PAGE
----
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WUWM's Susan Bence reports on Wisconsin environmental issues.

Wisconsinites Living & Farming Along Proposed Natural Gas Pipeline Not Enthused

Susan Bence
Farmer Steven Ament (left) looks over We Energies’ plan at the Feb. 26 Public Service Commission hearing. Ament says either path would impact both his and his father's ability to farm their land.";

According to a report from the Public Service Commission of Wisconsin, nearly 30% of the energy residents rely on is fueled by natural gas. That is almost 2% more than coal.

We Energies wants to increase its natural gas delivery capacity by laying a pipeline that would stretch from rural Walworth County to northcentral Kenosha County.

The utility says the 2-foot-wide, 46-mile-long system, called the Lakeshore Lateral Natural Gas Pipeline Project, is necessary to provide energy to ever-developing southeast Wisconsin. But most of the 250 people gathered for a recent hearing didn’t seem to share We Energies’ enthusiasm for the project.

The hearing took place at Veterans’ Terrace, a popular meeting and reception venue in Burlington. The Fox River serves as its natural backdrop. The river is one of the waterways the proposed natural gas pipeline would cross.

Two possible routes are on the drawing table.

Credit Public Service Commission of Wisconsin
We Energies would like to follow one of these two routes for its proposed 46-mile-long natural gas pipeline.

Both begin southeast of Whitewater, connecting to an existing natural gas main. And eventually the pipeline would hook up to a line currently under construction in Kenosha County.

Steven Ament says his and his father’s farmland would be impacted by both routes. "I’m not opposed to progress and distributing gas to the costumers. But we own a number of properties where previous pipelines have gone through, and there seems to be always problems with drainage," Ament explains.

Farmers in this area routinely install a series of tiles and ditches in their fields to help prevent water from ponding when heavy rains come. These systems help reduce the risk that farmers lose crops to flooding.

Ament says if the pipeline project moves forward, he’d like something in writing from We Energies promising to repair any damaged tiles.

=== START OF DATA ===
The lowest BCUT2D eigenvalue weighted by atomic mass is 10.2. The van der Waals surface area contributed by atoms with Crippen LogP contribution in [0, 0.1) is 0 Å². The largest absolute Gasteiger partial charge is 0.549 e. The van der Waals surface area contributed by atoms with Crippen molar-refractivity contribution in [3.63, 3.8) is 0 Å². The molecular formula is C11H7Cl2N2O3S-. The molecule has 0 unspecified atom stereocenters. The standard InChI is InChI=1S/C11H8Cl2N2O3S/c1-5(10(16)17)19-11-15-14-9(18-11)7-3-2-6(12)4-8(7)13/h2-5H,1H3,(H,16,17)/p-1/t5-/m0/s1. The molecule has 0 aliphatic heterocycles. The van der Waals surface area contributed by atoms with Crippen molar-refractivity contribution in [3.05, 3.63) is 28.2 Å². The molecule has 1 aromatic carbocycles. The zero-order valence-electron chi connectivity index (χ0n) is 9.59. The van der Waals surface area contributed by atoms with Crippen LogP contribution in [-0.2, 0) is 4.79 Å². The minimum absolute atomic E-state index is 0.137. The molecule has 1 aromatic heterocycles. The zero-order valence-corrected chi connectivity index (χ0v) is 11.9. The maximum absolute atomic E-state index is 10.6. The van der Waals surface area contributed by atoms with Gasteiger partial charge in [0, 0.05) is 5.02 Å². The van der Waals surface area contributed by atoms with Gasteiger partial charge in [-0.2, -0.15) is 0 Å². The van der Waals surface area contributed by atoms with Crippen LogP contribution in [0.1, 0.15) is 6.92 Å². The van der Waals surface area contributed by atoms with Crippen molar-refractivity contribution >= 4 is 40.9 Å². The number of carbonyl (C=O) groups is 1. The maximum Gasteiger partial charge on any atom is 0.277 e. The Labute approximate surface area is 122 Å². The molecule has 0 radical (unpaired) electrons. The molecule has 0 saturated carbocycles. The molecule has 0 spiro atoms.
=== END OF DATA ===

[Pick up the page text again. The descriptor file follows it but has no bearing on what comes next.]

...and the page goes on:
Company spokesperson Brendan Conway says the utility takes farmers’ concern seriously: "We have heard from a lot of farmers. We have committed and will continue to commit that not only will we fix any drain tiles that would be damaged during construction, but in future years if they were to be damaged we come to work with them as well.

Conway adds, "That’s committed!"

Conway’s words did little to appease Richard Ingram. He’s worried about his nearly 200 acres — some of which is farmed.

At the hearing, Ingram told Public Service Commission (PSC) staff that he doesn’t know where to start with his list of concerns. "They want to bore through wetlands. I’m not sure how they can bore through wetlands when the average homeowner can’t touch them," he says.

Wetlands would be impacted by the We Energies natural gas pipeline — at least 80, and more if the alternative plan is chosen.

Adam Ingwell with the PSC says its commissioners weigh all environmental impacts as they decide whether to approve the proposed pipeline.

"Our environmental review talks about the different routes and the impacts associated with them and it has all kinds of general mitigation and avoidance measures that can be undertaken. So when the time comes for a commission decision, whatever that is, the commission’s decision could include any of a number of environmental mitigation things right that have come forth," Ingwell says.

Chaz Self isn’t sure he would be able to mitigate his way around the pipeline. He and his wife farm organically outside of East Troy.

He says the proposed pipeline would cut their 400 acres in half. "I should have talked a little more about how personal every bit of this land is. I’ve chased cows down that road. I’ve been shocked by that fence and I think it’s hard for something like this to be proposed and not realize how much affect it does have on farmers," Self says.

As a certified organic farmer, Self can’t use chemical fertilizers or petroleum-based sprays to keep weeds under control in his fields. He says the heavy equipment used to lay a pipeline would compact and could contaminate his soils. He says, if his soil became contaminated, it could take up to seven years for his organic operation to recuperate.

We Energies spokesperson Brendan Conway insisted the utility is committed to work with landowners along the pipeline’s path. "We want to get to an agreement with every property owner to get an easement, pay them, have a good working relationship — that’s kind of the first, second and third step as far as this process for us. And that’s all that we’re focused on at this point," he says.

PSC commissioners will hold an open meeting to considers We Energies' pipeline application. That’s expected to happen this month.

The state Department of Natural Resources is also in the process of considering permits that would cover waterway and wetland impacts as well as the utility’s erosion control plans. Under state law, the DNR must decide on those permits within 30 days of the PSC decision.

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